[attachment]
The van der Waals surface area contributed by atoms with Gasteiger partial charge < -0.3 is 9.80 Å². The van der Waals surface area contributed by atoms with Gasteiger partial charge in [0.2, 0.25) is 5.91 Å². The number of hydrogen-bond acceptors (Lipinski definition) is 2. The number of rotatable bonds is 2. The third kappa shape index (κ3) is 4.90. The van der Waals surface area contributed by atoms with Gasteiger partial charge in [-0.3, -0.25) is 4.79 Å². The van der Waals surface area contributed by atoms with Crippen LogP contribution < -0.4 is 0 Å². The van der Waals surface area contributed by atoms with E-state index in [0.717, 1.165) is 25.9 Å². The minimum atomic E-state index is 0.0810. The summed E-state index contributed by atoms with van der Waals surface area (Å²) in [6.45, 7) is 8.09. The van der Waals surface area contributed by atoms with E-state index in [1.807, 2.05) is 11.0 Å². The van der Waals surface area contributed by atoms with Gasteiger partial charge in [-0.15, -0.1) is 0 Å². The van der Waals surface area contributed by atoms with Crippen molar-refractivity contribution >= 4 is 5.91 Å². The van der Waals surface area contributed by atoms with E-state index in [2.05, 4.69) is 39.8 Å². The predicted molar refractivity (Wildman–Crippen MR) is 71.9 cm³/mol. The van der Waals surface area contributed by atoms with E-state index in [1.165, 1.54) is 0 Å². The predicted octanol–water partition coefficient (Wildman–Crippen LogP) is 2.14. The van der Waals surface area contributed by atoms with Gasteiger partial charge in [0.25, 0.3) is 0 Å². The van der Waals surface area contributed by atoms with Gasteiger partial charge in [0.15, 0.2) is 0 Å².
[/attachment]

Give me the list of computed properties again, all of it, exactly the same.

The van der Waals surface area contributed by atoms with Gasteiger partial charge < -0.3 is 9.80 Å². The van der Waals surface area contributed by atoms with Gasteiger partial charge in [0.2, 0.25) is 5.91 Å². The number of hydrogen-bond acceptors (Lipinski definition) is 2. The number of rotatable bonds is 2. The third kappa shape index (κ3) is 4.90. The van der Waals surface area contributed by atoms with Gasteiger partial charge in [-0.3, -0.25) is 4.79 Å². The van der Waals surface area contributed by atoms with Crippen LogP contribution < -0.4 is 0 Å². The van der Waals surface area contributed by atoms with E-state index in [0.717, 1.165) is 25.9 Å². The minimum atomic E-state index is 0.0810. The summed E-state index contributed by atoms with van der Waals surface area (Å²) in [6.45, 7) is 8.09. The van der Waals surface area contributed by atoms with E-state index in [1.807, 2.05) is 11.0 Å². The van der Waals surface area contributed by atoms with Gasteiger partial charge in [-0.15, -0.1) is 0 Å². The van der Waals surface area contributed by atoms with Crippen molar-refractivity contribution >= 4 is 5.91 Å². The van der Waals surface area contributed by atoms with E-state index in [2.05, 4.69) is 39.8 Å². The predicted molar refractivity (Wildman–Crippen MR) is 71.9 cm³/mol. The van der Waals surface area contributed by atoms with E-state index in [1.165, 1.54) is 0 Å². The predicted octanol–water partition coefficient (Wildman–Crippen LogP) is 2.14. The van der Waals surface area contributed by atoms with Gasteiger partial charge in [0.25, 0.3) is 0 Å². The van der Waals surface area contributed by atoms with Gasteiger partial charge in [0.15, 0.2) is 0 Å².